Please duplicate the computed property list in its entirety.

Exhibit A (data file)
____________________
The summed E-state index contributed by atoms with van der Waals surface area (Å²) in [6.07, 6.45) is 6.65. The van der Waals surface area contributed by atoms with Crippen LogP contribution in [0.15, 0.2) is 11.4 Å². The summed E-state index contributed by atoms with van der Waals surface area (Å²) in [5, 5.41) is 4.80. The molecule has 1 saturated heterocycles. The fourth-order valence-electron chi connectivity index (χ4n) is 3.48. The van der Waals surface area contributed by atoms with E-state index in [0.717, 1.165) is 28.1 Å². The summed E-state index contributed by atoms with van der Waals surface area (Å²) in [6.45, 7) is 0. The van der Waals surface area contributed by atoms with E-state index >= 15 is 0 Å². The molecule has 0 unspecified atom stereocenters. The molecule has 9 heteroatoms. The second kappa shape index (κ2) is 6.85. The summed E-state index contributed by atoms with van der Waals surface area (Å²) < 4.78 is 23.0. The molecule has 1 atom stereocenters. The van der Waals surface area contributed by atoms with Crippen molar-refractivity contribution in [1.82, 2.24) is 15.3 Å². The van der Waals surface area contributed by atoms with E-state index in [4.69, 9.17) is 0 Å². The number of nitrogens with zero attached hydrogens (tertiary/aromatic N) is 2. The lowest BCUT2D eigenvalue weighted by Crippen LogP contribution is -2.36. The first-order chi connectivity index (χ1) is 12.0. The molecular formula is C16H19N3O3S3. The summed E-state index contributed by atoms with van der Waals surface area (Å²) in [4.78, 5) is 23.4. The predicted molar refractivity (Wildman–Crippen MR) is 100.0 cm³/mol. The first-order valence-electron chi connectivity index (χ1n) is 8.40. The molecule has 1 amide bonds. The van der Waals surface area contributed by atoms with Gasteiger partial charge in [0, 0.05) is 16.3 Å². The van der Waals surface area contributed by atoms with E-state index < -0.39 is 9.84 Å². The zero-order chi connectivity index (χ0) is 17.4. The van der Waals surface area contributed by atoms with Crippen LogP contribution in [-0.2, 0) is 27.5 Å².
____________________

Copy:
The summed E-state index contributed by atoms with van der Waals surface area (Å²) in [6.07, 6.45) is 6.65. The van der Waals surface area contributed by atoms with Crippen LogP contribution in [0.15, 0.2) is 11.4 Å². The summed E-state index contributed by atoms with van der Waals surface area (Å²) in [5, 5.41) is 4.80. The molecule has 1 saturated heterocycles. The fourth-order valence-electron chi connectivity index (χ4n) is 3.48. The van der Waals surface area contributed by atoms with E-state index in [0.717, 1.165) is 28.1 Å². The summed E-state index contributed by atoms with van der Waals surface area (Å²) in [6.45, 7) is 0. The van der Waals surface area contributed by atoms with E-state index >= 15 is 0 Å². The molecule has 0 unspecified atom stereocenters. The molecule has 9 heteroatoms. The second kappa shape index (κ2) is 6.85. The summed E-state index contributed by atoms with van der Waals surface area (Å²) < 4.78 is 23.0. The molecule has 1 atom stereocenters. The van der Waals surface area contributed by atoms with Crippen molar-refractivity contribution in [1.82, 2.24) is 15.3 Å². The van der Waals surface area contributed by atoms with E-state index in [4.69, 9.17) is 0 Å². The number of nitrogens with zero attached hydrogens (tertiary/aromatic N) is 2. The lowest BCUT2D eigenvalue weighted by Crippen LogP contribution is -2.36. The first-order chi connectivity index (χ1) is 12.0. The molecular formula is C16H19N3O3S3. The summed E-state index contributed by atoms with van der Waals surface area (Å²) in [4.78, 5) is 23.4. The predicted molar refractivity (Wildman–Crippen MR) is 100.0 cm³/mol. The first-order valence-electron chi connectivity index (χ1n) is 8.40. The molecule has 1 amide bonds. The van der Waals surface area contributed by atoms with Gasteiger partial charge in [0, 0.05) is 16.3 Å². The van der Waals surface area contributed by atoms with E-state index < -0.39 is 9.84 Å². The zero-order chi connectivity index (χ0) is 17.4. The van der Waals surface area contributed by atoms with Crippen LogP contribution in [-0.2, 0) is 27.5 Å².